Abstract
Irenaeus, Coleridge and Gadamer all wrote about religion in distinct historical periods, however the work that each produced reflects the anthropological condition of the middle position. Furthermore, each thinker provides an opportunity for self-reflection about the motivations of faith without requiring the individual to abandon their religious belief in order to do so. In this manner they present a productive alternative to the required external views of the social sciences. The individual's position in mid-creation, his moral freedom and his historical contingence all require the acceptance, commitment and trust of faith. Gnosticism, Empiricist thought and the desire to overcome historical contingency all reveal intellectual impatience in riposte to this condition. This intellectual impatience seeks the absolute without the need for faith. For Irenaeus, Coleridge and Gadamer such absolute, logocentric, complete systems end up alienating man from the reality of the incomplete condition that permeates his existence and the faith-requiring mythos that ultimate realities necessitate in order to be communicated.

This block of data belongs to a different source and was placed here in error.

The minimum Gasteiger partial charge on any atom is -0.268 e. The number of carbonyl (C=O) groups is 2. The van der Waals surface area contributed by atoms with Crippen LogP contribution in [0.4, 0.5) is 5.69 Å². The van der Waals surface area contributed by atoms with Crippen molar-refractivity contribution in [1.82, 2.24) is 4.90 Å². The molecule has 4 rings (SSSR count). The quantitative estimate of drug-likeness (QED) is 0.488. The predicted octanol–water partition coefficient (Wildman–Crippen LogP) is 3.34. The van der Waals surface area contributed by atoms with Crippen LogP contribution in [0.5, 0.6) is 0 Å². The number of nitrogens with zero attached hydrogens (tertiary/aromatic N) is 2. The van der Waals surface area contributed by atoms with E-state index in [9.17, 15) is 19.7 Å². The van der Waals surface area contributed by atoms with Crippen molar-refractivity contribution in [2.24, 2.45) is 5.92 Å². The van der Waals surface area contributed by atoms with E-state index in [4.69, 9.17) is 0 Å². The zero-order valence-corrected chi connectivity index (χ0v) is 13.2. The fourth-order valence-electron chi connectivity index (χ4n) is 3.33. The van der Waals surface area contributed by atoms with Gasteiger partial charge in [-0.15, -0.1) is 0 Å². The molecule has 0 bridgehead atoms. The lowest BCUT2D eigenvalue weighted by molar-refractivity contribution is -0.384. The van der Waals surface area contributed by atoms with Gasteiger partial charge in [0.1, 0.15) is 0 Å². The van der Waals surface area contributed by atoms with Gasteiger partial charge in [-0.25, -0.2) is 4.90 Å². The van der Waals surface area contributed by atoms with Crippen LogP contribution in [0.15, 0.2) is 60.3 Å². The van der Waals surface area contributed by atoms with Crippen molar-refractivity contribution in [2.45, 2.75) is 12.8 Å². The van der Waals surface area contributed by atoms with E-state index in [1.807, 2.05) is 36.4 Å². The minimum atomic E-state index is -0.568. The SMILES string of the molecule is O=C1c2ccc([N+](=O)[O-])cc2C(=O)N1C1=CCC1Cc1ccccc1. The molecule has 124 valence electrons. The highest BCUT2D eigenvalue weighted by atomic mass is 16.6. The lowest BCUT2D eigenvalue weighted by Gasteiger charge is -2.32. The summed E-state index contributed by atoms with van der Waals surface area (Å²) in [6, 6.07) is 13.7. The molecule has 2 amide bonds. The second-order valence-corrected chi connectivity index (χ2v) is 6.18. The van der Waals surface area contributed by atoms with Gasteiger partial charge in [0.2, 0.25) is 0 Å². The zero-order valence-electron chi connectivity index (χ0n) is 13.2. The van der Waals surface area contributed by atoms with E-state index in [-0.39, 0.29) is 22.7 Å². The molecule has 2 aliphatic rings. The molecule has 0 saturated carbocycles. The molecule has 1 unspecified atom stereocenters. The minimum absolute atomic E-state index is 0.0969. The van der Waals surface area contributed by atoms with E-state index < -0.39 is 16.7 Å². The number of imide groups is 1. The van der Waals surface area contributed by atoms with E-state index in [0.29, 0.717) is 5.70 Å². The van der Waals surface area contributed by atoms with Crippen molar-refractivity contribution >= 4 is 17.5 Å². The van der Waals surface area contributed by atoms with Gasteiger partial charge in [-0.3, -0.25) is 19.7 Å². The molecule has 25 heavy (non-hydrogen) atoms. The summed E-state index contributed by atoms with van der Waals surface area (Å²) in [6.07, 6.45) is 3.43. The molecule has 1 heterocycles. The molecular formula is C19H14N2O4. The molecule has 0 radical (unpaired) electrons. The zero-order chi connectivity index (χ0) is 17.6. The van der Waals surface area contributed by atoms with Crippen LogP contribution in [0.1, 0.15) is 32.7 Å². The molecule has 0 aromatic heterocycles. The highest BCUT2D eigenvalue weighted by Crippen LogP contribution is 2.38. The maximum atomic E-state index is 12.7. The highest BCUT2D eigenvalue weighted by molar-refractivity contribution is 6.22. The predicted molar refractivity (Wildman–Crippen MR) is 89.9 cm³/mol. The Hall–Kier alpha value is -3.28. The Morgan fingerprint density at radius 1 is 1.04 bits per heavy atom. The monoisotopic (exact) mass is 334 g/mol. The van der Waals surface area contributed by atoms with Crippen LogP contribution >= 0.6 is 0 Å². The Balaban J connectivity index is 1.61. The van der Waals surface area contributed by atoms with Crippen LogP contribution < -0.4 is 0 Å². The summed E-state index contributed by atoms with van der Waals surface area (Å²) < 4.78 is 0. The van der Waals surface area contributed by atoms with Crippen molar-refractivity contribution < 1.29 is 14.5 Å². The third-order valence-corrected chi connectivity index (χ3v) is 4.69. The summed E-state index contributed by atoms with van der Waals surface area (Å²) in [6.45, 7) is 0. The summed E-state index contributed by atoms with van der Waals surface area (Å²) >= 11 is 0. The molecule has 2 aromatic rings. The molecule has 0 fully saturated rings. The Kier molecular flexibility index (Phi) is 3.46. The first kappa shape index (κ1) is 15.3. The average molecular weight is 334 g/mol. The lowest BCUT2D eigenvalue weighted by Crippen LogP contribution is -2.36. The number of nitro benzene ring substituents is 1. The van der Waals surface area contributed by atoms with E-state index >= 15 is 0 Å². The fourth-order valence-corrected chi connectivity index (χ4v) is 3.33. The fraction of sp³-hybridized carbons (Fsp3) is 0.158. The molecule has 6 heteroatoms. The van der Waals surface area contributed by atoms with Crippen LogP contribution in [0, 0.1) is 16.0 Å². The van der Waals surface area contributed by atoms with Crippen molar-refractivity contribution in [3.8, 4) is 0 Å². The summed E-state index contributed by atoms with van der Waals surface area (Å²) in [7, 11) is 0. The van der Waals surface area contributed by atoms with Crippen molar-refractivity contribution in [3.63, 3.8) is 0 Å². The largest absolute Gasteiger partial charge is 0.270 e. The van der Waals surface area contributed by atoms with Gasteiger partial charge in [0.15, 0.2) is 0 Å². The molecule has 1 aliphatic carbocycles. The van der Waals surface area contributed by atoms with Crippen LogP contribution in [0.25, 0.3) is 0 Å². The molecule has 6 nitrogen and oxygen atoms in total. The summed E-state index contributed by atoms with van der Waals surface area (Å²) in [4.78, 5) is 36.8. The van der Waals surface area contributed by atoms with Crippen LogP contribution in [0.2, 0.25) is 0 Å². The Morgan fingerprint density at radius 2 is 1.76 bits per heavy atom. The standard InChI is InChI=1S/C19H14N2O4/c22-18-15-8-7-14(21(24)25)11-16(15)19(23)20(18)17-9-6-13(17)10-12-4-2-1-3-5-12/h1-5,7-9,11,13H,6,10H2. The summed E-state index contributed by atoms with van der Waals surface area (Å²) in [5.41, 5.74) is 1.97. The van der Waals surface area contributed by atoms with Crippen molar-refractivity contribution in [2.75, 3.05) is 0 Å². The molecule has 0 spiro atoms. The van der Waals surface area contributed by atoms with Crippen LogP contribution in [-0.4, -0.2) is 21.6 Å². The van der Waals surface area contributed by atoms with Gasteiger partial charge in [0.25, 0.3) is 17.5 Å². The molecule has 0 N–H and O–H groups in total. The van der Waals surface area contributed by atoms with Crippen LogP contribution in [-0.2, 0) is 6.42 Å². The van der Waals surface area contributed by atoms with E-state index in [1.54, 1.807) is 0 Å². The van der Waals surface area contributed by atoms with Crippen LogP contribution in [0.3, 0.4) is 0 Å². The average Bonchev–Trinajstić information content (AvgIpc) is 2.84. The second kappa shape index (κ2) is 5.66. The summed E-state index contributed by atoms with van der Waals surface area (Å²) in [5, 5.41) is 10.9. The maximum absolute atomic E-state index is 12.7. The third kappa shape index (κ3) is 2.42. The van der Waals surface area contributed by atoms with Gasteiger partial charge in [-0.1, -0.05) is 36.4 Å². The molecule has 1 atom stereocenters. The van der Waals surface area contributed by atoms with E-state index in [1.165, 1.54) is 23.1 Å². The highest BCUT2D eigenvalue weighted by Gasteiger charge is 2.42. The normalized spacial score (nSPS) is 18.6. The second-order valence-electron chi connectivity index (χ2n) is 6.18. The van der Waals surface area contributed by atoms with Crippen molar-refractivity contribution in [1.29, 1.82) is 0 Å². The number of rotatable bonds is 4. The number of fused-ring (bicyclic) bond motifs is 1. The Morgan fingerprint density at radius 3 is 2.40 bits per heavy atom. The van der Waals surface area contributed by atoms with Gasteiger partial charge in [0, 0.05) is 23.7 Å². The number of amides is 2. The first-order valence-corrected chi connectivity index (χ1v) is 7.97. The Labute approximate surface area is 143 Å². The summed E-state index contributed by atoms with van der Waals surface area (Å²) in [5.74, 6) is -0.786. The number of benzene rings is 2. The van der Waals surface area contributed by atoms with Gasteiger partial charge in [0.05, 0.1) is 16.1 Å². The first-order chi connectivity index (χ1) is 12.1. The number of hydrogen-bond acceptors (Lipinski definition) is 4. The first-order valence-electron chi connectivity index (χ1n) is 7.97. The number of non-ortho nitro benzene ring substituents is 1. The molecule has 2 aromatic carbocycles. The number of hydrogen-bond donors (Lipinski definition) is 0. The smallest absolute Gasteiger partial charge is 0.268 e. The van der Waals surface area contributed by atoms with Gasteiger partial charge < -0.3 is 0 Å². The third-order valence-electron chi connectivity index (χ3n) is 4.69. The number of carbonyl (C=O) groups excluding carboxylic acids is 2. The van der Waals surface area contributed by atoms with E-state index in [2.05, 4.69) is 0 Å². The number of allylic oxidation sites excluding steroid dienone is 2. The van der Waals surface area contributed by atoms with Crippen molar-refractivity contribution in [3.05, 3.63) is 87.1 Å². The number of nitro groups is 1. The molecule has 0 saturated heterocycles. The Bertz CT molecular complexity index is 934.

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DOI 10.35765/forphil.2007.1201.04
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